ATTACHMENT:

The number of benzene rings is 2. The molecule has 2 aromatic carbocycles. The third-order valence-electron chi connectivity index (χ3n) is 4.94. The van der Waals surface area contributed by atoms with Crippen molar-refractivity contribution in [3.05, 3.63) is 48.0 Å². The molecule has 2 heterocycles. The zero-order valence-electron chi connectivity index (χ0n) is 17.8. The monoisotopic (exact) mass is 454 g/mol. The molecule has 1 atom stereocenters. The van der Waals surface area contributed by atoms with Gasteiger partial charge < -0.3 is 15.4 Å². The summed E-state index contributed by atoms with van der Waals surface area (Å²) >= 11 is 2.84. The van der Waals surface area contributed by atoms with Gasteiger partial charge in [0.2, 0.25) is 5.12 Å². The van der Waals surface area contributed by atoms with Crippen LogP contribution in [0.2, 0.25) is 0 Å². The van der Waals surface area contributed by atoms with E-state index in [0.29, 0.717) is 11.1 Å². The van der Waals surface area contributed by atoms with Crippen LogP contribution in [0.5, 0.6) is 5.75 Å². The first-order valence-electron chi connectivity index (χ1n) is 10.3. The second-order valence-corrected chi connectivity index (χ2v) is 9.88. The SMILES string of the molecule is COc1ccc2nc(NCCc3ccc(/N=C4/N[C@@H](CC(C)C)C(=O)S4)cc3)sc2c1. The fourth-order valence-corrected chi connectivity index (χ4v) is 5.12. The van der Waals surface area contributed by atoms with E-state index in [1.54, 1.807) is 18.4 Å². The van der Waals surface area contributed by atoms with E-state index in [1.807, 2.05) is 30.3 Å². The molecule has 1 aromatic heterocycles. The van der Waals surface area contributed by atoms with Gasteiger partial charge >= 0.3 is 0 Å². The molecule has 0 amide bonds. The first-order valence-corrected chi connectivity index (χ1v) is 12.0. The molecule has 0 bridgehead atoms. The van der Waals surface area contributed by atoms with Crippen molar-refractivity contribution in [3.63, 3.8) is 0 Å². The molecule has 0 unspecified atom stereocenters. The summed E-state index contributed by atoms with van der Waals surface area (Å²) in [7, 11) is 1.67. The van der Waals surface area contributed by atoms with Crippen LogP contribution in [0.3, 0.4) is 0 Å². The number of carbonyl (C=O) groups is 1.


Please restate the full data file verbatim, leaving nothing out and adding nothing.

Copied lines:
The number of benzene rings is 2. The molecule has 2 aromatic carbocycles. The third-order valence-electron chi connectivity index (χ3n) is 4.94. The van der Waals surface area contributed by atoms with Crippen molar-refractivity contribution in [3.05, 3.63) is 48.0 Å². The molecule has 2 heterocycles. The zero-order valence-electron chi connectivity index (χ0n) is 17.8. The monoisotopic (exact) mass is 454 g/mol. The molecule has 1 atom stereocenters. The van der Waals surface area contributed by atoms with Gasteiger partial charge < -0.3 is 15.4 Å². The summed E-state index contributed by atoms with van der Waals surface area (Å²) >= 11 is 2.84. The van der Waals surface area contributed by atoms with Gasteiger partial charge in [0.2, 0.25) is 5.12 Å². The van der Waals surface area contributed by atoms with Crippen LogP contribution in [0.2, 0.25) is 0 Å². The van der Waals surface area contributed by atoms with E-state index in [0.29, 0.717) is 11.1 Å². The van der Waals surface area contributed by atoms with Crippen LogP contribution in [0.5, 0.6) is 5.75 Å². The first-order valence-electron chi connectivity index (χ1n) is 10.3. The second-order valence-corrected chi connectivity index (χ2v) is 9.88. The SMILES string of the molecule is COc1ccc2nc(NCCc3ccc(/N=C4/N[C@@H](CC(C)C)C(=O)S4)cc3)sc2c1. The fourth-order valence-corrected chi connectivity index (χ4v) is 5.12. The van der Waals surface area contributed by atoms with E-state index in [1.54, 1.807) is 18.4 Å². The van der Waals surface area contributed by atoms with E-state index in [1.807, 2.05) is 30.3 Å². The molecule has 1 aromatic heterocycles. The van der Waals surface area contributed by atoms with Gasteiger partial charge >= 0.3 is 0 Å². The molecule has 0 amide bonds. The first-order valence-corrected chi connectivity index (χ1v) is 12.0. The molecule has 0 bridgehead atoms. The van der Waals surface area contributed by atoms with Crippen molar-refractivity contribution in [3.63, 3.8) is 0 Å². The molecule has 0 unspecified atom stereocenters. The summed E-state index contributed by atoms with van der Waals surface area (Å²) in [7, 11) is 1.67. The van der Waals surface area contributed by atoms with Crippen LogP contribution in [0.3, 0.4) is 0 Å². The number of carbonyl (C=O) groups is 1.